As an undergrad at MIT, Greene majored in physics, electrical engineering, and computer science. They have found a home in the field of quantum computing, where researchers are working to build extremely powerful computers by exploiting physical concepts from quantum mechanics.
Greene stayed at MIT for a master’s degree in quantum computing and worked at Lincoln Laboratory. There, they looked at ways to improve a technique called trapped-ion quantum computing, which uses atoms suspended in air and controlled by lasers.
After completing their master’s degree, they turned to another technique called superconducting quantum computing. Instead of levitating atoms, the technology uses tiny circuits that are excellent at carrying current. To control these circuits, researchers only need to send electrical signals.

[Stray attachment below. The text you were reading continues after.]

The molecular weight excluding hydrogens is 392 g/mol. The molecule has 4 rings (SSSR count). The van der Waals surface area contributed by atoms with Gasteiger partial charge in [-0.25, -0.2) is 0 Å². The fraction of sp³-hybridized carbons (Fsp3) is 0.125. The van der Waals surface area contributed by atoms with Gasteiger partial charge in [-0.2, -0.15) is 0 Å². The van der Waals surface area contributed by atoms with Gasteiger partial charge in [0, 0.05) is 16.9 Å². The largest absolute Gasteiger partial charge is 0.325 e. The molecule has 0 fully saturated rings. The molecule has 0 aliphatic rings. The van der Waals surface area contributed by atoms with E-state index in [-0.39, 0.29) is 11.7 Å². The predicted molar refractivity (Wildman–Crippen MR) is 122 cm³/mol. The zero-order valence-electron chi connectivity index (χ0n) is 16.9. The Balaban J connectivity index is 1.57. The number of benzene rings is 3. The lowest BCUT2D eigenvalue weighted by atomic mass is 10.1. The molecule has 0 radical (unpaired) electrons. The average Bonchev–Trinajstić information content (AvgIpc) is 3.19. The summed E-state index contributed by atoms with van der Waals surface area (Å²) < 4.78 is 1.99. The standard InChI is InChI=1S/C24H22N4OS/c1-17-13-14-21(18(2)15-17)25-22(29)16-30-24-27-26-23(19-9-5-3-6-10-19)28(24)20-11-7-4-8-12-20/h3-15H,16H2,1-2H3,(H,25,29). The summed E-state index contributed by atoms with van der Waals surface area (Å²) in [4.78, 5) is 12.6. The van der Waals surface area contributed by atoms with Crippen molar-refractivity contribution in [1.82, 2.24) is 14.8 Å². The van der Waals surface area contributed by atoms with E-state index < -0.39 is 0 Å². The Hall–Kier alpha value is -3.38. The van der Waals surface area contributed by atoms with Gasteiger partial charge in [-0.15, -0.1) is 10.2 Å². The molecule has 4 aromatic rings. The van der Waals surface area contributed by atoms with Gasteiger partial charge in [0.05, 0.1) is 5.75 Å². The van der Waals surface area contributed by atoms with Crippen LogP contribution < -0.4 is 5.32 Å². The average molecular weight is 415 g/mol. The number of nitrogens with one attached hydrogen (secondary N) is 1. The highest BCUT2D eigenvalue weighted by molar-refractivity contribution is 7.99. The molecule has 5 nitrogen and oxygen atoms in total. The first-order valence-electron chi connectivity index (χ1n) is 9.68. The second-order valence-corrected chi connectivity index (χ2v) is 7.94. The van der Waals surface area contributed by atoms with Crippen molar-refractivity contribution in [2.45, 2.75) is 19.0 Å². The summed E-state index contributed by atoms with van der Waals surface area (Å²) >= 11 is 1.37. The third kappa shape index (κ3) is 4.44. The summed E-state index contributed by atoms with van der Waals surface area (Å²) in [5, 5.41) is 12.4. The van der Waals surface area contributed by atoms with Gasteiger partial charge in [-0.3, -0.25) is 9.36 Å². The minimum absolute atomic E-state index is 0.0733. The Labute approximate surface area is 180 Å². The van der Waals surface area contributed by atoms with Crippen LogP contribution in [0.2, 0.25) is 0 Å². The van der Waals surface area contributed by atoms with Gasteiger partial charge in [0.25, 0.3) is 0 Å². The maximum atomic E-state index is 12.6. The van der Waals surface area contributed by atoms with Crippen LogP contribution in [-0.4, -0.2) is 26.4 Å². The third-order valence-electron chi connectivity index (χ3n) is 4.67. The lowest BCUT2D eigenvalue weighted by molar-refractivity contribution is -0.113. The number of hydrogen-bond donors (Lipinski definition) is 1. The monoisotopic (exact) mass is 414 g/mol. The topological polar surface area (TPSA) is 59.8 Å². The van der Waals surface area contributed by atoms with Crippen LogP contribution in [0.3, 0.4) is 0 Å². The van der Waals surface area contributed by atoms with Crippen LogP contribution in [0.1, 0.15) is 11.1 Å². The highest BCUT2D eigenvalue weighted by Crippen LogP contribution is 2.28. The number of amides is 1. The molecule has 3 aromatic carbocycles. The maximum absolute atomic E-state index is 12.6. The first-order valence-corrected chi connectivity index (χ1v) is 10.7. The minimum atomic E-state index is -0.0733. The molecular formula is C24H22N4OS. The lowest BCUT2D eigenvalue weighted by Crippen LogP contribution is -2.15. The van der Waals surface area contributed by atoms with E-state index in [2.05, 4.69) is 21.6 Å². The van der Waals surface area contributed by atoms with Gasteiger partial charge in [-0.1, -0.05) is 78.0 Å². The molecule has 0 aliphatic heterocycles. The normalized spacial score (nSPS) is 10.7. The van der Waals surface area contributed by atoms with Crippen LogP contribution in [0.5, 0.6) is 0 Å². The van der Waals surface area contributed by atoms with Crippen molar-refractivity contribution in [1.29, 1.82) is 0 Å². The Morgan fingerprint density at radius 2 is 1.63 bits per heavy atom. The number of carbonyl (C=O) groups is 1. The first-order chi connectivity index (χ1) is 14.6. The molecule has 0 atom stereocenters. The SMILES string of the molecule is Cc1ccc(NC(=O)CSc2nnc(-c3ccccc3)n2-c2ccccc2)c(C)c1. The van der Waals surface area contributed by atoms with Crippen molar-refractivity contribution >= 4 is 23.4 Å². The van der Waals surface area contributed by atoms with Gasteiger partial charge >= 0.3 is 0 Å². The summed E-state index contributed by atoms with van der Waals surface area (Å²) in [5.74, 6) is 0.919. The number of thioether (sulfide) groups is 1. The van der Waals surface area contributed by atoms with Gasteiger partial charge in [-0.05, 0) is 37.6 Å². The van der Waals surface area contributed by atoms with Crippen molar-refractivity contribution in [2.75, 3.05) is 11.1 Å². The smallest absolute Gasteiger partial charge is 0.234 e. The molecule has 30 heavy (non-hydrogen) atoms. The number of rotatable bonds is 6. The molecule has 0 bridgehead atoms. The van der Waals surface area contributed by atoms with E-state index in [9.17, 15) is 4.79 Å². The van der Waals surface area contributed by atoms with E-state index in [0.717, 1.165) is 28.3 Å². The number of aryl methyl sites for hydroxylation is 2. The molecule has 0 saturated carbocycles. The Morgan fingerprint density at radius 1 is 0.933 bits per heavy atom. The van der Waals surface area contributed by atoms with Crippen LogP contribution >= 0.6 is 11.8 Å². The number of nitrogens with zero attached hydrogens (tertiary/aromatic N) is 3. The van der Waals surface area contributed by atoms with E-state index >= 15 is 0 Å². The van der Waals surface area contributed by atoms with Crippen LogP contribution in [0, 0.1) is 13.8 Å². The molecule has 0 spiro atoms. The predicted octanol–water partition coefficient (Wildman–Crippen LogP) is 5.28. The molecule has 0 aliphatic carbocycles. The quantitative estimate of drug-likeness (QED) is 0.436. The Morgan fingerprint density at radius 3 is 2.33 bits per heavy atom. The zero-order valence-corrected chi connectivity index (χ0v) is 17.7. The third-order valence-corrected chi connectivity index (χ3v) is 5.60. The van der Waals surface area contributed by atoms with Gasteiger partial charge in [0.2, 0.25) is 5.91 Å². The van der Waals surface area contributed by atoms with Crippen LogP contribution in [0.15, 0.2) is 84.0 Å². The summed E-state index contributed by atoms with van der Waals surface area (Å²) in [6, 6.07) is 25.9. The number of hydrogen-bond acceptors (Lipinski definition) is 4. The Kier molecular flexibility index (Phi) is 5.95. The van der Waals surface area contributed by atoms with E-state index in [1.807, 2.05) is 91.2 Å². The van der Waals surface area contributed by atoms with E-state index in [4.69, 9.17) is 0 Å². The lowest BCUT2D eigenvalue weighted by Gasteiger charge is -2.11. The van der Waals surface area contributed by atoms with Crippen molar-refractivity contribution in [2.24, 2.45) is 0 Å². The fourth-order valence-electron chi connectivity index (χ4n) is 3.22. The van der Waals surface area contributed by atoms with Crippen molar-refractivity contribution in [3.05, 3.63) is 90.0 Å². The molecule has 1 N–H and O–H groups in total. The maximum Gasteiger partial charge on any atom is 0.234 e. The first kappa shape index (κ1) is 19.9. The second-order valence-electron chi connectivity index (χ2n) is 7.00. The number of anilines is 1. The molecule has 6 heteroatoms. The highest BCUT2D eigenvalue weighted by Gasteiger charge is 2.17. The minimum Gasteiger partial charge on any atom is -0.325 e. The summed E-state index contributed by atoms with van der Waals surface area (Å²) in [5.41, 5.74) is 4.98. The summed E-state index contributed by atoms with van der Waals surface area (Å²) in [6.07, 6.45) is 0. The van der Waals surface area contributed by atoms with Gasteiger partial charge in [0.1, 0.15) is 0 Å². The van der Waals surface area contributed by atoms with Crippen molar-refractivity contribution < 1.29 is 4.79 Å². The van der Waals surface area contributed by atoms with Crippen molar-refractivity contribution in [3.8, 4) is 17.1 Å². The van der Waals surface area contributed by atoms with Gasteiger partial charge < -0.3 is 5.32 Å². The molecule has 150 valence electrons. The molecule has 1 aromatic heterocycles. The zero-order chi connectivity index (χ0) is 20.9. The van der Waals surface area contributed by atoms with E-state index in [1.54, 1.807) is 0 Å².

For this project, Green hopes to collaborate with MIT professor William Oliver, who directs the Center for Quantum Engineering at the Electronics Research Laboratory. Green chose to stay at the Institute again—this time to pursue a Ph.D.
Adding randomness to quantum computers
One day, quantum computers may solve problems that ordinary classical computers cannot, leading to huge advances in many applications. However, from a technical point of view, manipulating hardware to exhibit quantum behavior is challenging. Currently, quantum computers, including superconducting computers, struggle with high error rates, which limit the length and complexity of the “programs” they can run. Most experimental research on quantum computing has focused on addressing these errors.